One of the queries raised by Justice Snowden was why the company constructed the class of Trade Plan Creditors by reference to the £50,000 threshold. Justice Snowden specifically raised that that it could be grounds for opposition in respect of a Restructuring Plan (or a scheme) that similarly-placed creditors are excluded and do not need to be compromised. However, he added if there was a legitimate commercial reason that creditors have been selected for exclusion in this manner the court would not generally decline to sanction such plan (or scheme). No rationale is given (or required under the Companies Act or otherwise) for using the Restructuring Plan over a Scheme. The final voting on the VAA Restructuring Plan shows that the plan would have been passed, all else being equal, if constructed as a Scheme. One of the reasons, it can be speculated, for using a Restructuring Plan over a Scheme may have been the large number of Trade Plan Creditors and possible unpredictability over whether the numerosity test in a Scheme would be met – that risk could have increased exponentially, if that reasoning were the case, were there 1000 + creditors in the Trade Plan Creditor class as opposed to the 160 in the Restructuring Plan.

2 Counsel for VAA stated that the increase in Trade Plan Creditor numbers from not drawing the line here (to increase by approximately 1000 more creditors whose combined value was approximately £5million would have subjected the company to logistical, time and cost burdens which would not have been commercially beneficial under the circumstances.

Cross-Class-Cram-Down

The result of the Restructuring Plan meant there was no need to access the new cross class cram down mechanism in order to have the Restructuring Plan sanctioned. However, Justice Snowden did remark that that he did not have to decide whether the court’s power to impose a cram-down would have arisen under circumstances where the company had consensually agreed a restructuring plan with 100% of creditors in a number of creditor classes but where there was one dissenting class. Crucially he stated that it might be said that a company could not create a cram-down power by constituting classes of creditors who support a restructuring and could be dealt with outside a plan consensually in order to cram down a minority class unless the company could demonstrate a good reason why the Restructuring Plan was being structured in this way. A clear sign that the court could use its discretion in the future to decline to sanction a Restructuring Plan in such circumstances.

Conclusions

Given the powerful provisions contained in the Act for dealing with both secured and unsecured creditors, creditor cram-downs and cram-ups, and notwithstanding the introduction of far reaching insolvency and restructuring reforms in other jurisdictions, we suspect that given the experience of the English courts with CVAs and Schemes that the Restructuring Plan will prove popular for companies looking to promote and successfully implement a restructuring proposal.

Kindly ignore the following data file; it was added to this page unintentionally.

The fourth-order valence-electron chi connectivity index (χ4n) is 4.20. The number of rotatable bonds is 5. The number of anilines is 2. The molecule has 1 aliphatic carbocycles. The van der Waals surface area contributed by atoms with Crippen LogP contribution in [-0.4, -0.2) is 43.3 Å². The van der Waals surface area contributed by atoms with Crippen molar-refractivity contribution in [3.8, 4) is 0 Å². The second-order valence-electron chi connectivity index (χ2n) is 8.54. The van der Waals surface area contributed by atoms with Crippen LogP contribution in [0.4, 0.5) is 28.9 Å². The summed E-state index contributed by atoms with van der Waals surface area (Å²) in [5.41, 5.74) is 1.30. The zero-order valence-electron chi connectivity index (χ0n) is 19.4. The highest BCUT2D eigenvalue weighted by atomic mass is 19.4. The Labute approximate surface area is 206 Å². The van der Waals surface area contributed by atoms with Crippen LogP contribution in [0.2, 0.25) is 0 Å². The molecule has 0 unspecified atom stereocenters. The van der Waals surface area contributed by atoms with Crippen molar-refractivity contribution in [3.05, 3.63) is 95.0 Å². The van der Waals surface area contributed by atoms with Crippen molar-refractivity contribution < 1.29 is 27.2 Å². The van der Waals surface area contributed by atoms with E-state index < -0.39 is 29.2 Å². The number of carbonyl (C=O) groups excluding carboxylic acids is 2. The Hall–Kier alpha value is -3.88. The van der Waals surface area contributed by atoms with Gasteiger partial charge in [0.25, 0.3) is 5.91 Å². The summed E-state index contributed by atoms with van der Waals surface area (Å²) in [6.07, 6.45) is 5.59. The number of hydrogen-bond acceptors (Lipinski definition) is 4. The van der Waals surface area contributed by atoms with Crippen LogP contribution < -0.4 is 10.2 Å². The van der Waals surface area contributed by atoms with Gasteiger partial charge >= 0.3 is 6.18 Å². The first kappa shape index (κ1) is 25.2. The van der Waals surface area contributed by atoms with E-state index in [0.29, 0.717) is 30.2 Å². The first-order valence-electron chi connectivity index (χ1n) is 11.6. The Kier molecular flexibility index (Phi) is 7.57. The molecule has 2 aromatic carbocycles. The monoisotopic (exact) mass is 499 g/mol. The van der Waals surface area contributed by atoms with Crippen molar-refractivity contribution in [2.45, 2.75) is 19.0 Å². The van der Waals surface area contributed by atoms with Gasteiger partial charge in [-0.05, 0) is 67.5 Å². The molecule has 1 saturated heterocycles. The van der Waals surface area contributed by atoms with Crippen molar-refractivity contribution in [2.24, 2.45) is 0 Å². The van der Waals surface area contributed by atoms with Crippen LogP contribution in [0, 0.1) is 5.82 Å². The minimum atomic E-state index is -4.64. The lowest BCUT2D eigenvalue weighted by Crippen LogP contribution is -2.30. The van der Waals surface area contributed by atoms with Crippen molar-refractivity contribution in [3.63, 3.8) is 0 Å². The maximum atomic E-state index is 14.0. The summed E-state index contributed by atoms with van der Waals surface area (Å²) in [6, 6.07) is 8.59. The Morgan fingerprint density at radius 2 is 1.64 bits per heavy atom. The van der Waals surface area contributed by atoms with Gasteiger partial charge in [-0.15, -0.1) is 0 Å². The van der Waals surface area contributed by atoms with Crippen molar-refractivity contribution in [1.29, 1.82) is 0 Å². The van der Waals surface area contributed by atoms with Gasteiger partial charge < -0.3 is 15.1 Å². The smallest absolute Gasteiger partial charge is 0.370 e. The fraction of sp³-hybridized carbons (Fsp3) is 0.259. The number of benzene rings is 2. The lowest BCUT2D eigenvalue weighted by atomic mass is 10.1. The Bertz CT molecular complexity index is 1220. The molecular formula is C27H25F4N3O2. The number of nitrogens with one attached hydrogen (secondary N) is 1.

1 There is no guidance as to whether a dissenting class has to be offered anything or specifically whether a Restructuring Plan can truly be called a “compromise” or “arrangement” without offering dissenting creditors something (even where they might get nothing on a liquidation).
2 The Act does not state that this must be a class of impaired creditors (that is, creditors who will not receive payment in full under the Restructuring Plan) but in practice there is likely to be a very significant threshold set by the court to sanction a plan which might otherwise look like it is being “rail roaded” through by a class which is not taking any impairment under the terms of the Restructuring Plan. We expect that the “relevant alternative” will also be an area of focus, challenge and competing evidence as to what the relevant alternative should be.
3 An insolvency event of default will typically include a sub-heading which states that an event of default shall occur if, “by reason of actual or anticipated financial difficulties, [the debtor] commences negotiations with one or more of its creditors with a view to rescheduling any of its indebtedness”.
4 Typically provisions which seek to impose certain objective measures (e.g. sale by a regulated insolvency officer, court supervised enforcement, a fairness opinion incorporating a valuation, a competitive sales process run by an independent investment bank etc) before permitting the release of claims.
5 The “vertical comparator” compares the projected outcome of the CVA with the projected outcome of a realistically available alternative process (usually liquidation). This sets a low water mark below which a CVA cannot go.
6 The “horizontal comparator” compares the treatment of creditors under the CVA as between each other. Whilst there is no prohibition on differential treatment, any differential treatment must be justified.